Wins on petrol sniffing

Just over a year ago I wrote about a Senate Committee inquiry into petrol sniffing. As my comments at the time suggested, I was uncertain how much value would come out of the inquiry, given the number of similar inquiries which had preceded it. However, it does appear to have been some significant steps forward since then. I have been hearing some good feedback from various places, and it was great to see a very positive piece on the front page of today’s Australian newspaper, which declared that “the petrol sniffing crisis in central Australia is over.”

I’m a bit reticent about endorsing complete claims of ‘victory’ in this battle just yet, but there has certainly been some big advances. It is pleasing that the Senate inquiry process did have a positive impact in gaining an expanded and quicker rollout of the unsniffable Opal petrol. It is also worth stressing that strengthening and supporting local leadership to help them better deal with some of the underlying issues has also played a role – something the federal government deserves credit for, but also something that must be continued, in recognition that substance abuse is about more than just the individual substance. Of course, the biggest credit has to go to the many people slogging away at community level. The role of government and wider society is to remove some of the barriers and provide some support, but it is people working on the ground who have to do the hard yards and make it work.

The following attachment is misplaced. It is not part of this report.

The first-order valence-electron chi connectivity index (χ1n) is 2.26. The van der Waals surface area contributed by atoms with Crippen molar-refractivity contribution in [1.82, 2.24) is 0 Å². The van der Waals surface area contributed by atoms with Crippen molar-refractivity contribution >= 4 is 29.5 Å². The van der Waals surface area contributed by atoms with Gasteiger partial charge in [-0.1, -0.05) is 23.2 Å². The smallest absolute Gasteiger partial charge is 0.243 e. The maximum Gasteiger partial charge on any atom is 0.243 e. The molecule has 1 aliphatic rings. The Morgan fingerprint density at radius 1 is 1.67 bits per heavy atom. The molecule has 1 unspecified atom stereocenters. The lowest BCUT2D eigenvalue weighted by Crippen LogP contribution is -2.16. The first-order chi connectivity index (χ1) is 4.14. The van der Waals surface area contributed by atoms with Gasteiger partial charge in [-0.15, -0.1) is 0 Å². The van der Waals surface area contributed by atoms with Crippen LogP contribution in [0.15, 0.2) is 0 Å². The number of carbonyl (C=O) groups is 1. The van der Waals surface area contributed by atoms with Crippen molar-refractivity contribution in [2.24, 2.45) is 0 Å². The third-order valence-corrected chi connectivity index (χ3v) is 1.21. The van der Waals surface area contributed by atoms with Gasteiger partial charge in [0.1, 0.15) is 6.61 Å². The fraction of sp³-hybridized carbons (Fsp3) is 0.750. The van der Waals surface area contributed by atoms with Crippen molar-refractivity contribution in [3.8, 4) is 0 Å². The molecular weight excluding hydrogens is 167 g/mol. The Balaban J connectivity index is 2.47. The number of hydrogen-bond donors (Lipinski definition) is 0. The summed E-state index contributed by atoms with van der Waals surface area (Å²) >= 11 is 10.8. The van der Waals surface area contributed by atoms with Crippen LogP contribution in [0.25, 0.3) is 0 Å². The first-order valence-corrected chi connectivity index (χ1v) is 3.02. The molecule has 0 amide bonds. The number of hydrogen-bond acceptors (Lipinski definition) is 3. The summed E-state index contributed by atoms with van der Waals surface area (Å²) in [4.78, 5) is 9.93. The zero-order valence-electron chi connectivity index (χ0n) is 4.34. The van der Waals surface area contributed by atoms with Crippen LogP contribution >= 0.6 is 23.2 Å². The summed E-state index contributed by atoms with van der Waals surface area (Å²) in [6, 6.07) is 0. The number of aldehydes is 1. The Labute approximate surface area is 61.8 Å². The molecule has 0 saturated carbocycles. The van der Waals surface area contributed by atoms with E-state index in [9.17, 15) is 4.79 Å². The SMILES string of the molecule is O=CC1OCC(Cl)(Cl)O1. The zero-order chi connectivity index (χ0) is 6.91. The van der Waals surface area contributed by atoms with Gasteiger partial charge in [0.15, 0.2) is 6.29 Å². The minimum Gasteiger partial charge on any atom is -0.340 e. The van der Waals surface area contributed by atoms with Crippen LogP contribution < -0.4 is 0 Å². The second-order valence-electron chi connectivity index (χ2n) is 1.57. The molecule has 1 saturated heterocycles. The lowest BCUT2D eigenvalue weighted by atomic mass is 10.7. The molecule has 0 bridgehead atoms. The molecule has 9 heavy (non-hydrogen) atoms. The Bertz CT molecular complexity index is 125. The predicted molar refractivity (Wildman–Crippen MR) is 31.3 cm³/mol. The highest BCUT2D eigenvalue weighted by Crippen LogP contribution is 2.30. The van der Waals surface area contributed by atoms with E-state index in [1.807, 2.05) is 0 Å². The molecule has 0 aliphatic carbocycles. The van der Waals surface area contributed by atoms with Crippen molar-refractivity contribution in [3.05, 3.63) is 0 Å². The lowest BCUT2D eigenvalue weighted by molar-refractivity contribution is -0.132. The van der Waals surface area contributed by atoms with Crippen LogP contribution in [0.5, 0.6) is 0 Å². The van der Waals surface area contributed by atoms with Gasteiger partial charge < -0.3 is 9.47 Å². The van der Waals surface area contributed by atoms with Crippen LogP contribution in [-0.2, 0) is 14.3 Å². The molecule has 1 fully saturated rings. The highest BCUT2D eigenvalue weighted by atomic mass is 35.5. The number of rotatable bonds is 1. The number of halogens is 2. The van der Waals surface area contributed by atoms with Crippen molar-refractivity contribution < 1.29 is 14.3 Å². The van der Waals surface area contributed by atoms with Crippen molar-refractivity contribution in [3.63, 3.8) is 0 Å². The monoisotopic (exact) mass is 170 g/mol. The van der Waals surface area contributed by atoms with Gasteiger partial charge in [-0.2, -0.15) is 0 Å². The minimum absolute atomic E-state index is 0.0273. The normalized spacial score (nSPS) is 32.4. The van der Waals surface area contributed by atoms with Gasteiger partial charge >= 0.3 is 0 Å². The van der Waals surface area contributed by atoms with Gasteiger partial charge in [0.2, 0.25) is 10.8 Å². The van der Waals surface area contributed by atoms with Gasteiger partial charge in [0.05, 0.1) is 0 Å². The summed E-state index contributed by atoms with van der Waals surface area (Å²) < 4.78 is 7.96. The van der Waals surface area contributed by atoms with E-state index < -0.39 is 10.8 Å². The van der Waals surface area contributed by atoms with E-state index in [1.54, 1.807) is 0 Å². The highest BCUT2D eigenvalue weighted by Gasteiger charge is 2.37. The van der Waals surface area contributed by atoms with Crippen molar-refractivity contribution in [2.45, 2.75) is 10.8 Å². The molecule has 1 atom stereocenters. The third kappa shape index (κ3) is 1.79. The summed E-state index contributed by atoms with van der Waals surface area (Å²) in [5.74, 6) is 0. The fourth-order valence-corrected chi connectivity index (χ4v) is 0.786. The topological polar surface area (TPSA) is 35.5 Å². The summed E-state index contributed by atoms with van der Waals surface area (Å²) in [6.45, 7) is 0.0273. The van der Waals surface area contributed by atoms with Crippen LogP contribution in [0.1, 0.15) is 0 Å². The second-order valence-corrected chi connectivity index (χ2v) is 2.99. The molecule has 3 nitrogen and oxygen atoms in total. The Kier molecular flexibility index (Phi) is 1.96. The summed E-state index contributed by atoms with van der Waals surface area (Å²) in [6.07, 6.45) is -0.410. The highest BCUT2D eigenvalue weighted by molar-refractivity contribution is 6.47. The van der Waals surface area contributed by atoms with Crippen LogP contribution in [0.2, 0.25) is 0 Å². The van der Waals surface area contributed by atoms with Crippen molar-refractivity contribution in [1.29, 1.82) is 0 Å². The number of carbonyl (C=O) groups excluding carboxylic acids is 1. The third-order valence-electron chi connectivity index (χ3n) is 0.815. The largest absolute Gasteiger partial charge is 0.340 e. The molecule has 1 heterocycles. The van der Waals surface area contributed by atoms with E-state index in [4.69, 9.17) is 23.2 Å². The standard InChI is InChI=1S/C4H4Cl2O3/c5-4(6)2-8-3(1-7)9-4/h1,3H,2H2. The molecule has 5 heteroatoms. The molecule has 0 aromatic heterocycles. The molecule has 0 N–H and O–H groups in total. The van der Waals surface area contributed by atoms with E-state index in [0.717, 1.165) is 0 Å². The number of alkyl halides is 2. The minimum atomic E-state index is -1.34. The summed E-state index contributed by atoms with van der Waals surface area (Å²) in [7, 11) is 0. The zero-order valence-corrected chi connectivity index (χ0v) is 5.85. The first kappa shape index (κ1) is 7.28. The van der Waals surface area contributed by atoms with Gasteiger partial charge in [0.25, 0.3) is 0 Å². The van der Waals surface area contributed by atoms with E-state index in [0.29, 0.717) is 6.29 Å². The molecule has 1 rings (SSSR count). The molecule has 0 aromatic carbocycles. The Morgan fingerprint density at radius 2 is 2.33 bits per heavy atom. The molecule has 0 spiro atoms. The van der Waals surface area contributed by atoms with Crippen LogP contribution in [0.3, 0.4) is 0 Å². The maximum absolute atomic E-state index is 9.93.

The Inquiry received evidence at a hearing in Cairns from a local worker from the community at Aurukun on western Cape York. I remember his evidence, which was quite insightful. It was good to finally visit that community myself last week, and also good to hear while I was there that the introduction of Opal (after a few bureaucratic hiccups) was still having a positive impact.

And given our propensity to beat up on big evil nasty multinational petrol companies, it is worth noting that Opal fuel was developed by BP, something they did despite there being no commercial incentive for them to do so.

Like & share:

1 Comment

  1. All well and good Andrew but a friend of mine who works in Darwin Hospital said that the problem now is that they are now sniffing avgas.

Comments are closed.